Collage tectonics in the northeasternmost part of the Variscan Belt: the Sudetes, Bohemian Massif
Published:January 01, 2002
P. Aleksandrowski, S. Mazur, 2002. "Collage tectonics in the northeasternmost part of the Variscan Belt: the Sudetes, Bohemian Massif", Palaeozoic Amalgamation of Central Europe, J. A. Winchester, T. C. Pharaoh, J. Verniers
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A synthesis of published and new data is used to interpret the Sudetic segment of the Variscan belt as having formed by the accretion of four major and two or three minor terranes. From west to east the major terranes are (1) Lusatia-Izera Terrane, exposing Armorican continental basement reworked by Ordovician plutonism and Late Devonian-Carboniferous collision, showing Saxothuringian affinities; (2) composite Góry Sowie-Kłodzko Terrane characterized by multistage evolution (Silurian subduction, mid- to late Devonian collision, exhumation and extension, Carboniferous deformational overprint), with analogues elsewhere in the Bohemian Massif, Massif Central and Armorica; (3) Moldanubian (Gföhl) Terrane comprising the Orlica-Śnieżnik and Kamieniec massifs, affected by Early Carboniferous high-grade metamorphism and exhumation and (4) Brunovistulian Terrane in the East Sudetes, set up on Avalonian crust and affected by Devonian to late Carboniferous sedimentation, magmatism and tectonism. The main terranes are separated by two smaller ones squeezed along their boundaries: (1) Moravian Terrane, between the Moldanubian and Brunovistulian, deformed during Early Carboniferous collision, and (2) SE Karkonosze Terrane of affinities to the Saxothuringian oceanic realm, sandwiched betwen the Lusatia-Izera and Góry Sowie-Kłodzko (together with Teplá-Barrandian) terranes, subjected to high pressure-metamorphism and tectonized during Late Devonian-Early Carboniferous convergence. The Kaczawa Terrane in the NW, of oceanic accretionary prism features, metamorphosed and deformed during latest Devonian-Early Carboniferous times, may either be a distinct unit unrelated to closure of the Saxothuringian Ocean or represent a continuation of the SE Karkonosze Terrane.
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Palaeozoic Amalgamation of Central Europe
Palaeozoic Amalgamation of Central Europe summarizes recent research designed to clarify the timing, geometry and processes by which discrete terranes of Central Europe became amalgamated during the Palaeozoic Era. The area studied extends from the southern North Sea to Central Poland along the Trans-European Suture Zone, covering much of Germany, Denmark, Belgium, the Czech Republic and Poland.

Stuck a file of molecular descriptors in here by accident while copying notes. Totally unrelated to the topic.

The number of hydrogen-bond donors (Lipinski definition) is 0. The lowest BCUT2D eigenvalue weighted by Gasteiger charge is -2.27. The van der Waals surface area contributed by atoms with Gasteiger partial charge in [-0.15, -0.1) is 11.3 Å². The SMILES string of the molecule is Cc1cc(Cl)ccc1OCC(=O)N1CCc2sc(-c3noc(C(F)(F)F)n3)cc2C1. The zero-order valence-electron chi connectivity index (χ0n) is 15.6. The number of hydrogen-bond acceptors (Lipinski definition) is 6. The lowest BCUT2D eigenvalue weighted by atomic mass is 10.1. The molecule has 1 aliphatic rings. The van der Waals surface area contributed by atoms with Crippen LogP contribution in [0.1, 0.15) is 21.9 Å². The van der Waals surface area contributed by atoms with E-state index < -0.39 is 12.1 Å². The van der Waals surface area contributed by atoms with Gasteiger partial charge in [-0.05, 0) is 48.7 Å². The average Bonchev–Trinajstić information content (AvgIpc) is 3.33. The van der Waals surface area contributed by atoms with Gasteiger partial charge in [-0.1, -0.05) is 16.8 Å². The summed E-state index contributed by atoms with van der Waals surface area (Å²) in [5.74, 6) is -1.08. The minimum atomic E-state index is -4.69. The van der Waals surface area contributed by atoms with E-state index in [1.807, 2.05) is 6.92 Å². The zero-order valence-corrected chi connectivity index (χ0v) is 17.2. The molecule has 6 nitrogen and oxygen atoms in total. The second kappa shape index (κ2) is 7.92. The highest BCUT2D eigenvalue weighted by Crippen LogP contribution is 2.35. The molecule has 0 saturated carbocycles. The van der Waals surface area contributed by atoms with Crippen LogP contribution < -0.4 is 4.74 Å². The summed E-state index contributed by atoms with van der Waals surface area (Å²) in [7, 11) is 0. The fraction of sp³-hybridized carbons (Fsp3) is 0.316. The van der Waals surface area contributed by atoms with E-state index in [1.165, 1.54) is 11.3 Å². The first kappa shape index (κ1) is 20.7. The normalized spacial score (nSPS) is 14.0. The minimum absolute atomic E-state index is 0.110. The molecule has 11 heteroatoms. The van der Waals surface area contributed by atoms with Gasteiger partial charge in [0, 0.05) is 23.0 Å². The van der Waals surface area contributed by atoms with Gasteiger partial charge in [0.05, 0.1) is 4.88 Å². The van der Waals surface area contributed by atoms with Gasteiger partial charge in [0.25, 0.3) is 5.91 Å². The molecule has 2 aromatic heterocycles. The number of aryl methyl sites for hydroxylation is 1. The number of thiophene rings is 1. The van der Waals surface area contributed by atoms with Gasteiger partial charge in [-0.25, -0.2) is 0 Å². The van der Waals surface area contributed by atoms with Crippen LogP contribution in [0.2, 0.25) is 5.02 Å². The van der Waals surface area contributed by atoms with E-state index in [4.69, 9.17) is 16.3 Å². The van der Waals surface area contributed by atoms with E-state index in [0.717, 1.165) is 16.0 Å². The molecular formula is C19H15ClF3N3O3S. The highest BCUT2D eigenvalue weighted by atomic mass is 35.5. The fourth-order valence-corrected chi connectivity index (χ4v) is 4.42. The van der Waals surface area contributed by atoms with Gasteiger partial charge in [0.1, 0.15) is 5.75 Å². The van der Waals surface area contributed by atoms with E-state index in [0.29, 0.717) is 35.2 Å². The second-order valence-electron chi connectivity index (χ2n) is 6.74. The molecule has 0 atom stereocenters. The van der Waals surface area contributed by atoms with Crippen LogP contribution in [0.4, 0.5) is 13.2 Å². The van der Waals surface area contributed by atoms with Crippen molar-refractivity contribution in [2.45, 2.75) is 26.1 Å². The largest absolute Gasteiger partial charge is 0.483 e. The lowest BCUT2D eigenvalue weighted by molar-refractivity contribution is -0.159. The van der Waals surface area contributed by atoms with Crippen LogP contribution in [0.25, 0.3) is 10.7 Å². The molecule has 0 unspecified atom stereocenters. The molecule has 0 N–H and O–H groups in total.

The 16 papers within the volume are divided into five sections: biostratigraphic/provenance evidence; isotopic constraints; petrological and geochemical evidence; structural evolution; seismic traverses and deep crustal structure. The first section contains papers summarizing continent-specific micropalaeontological and sediment provenance information backing current debates about microcontinent derivation and timing of their accretions to the proto-European continent, Baltica. The section on isotopic constraints discusses the use of isotopic dating to constrain the timing of accretions of rock units exposed in the northern Bohemian Massif, while the following section has more detailed studies of metamorphosed ophiolitic complexes adjoining palaeosutures in the same area. The two papers on the structural evolution of the area contrast a detailed review of the structural evolution of the Sudetes, with a broader, more regionally based hypothesis for the structural evolution of all Central Europe. The final section discusses models based on extensive seismic traverses in contrasting parts of the area - Belgium, the southern North Sea and Poland. This wide-ranging study thus encapsulates the most up-to-date ideas on the Palaeozoic amalgamation of Central Europe from the leading international researchers in the field.
The volume will be of interest to those earth scientists in industry and academia with a broad-based interest in the construction of the European continent, primarily biostratigraphers, geophysicists, structural geologists and geochemists.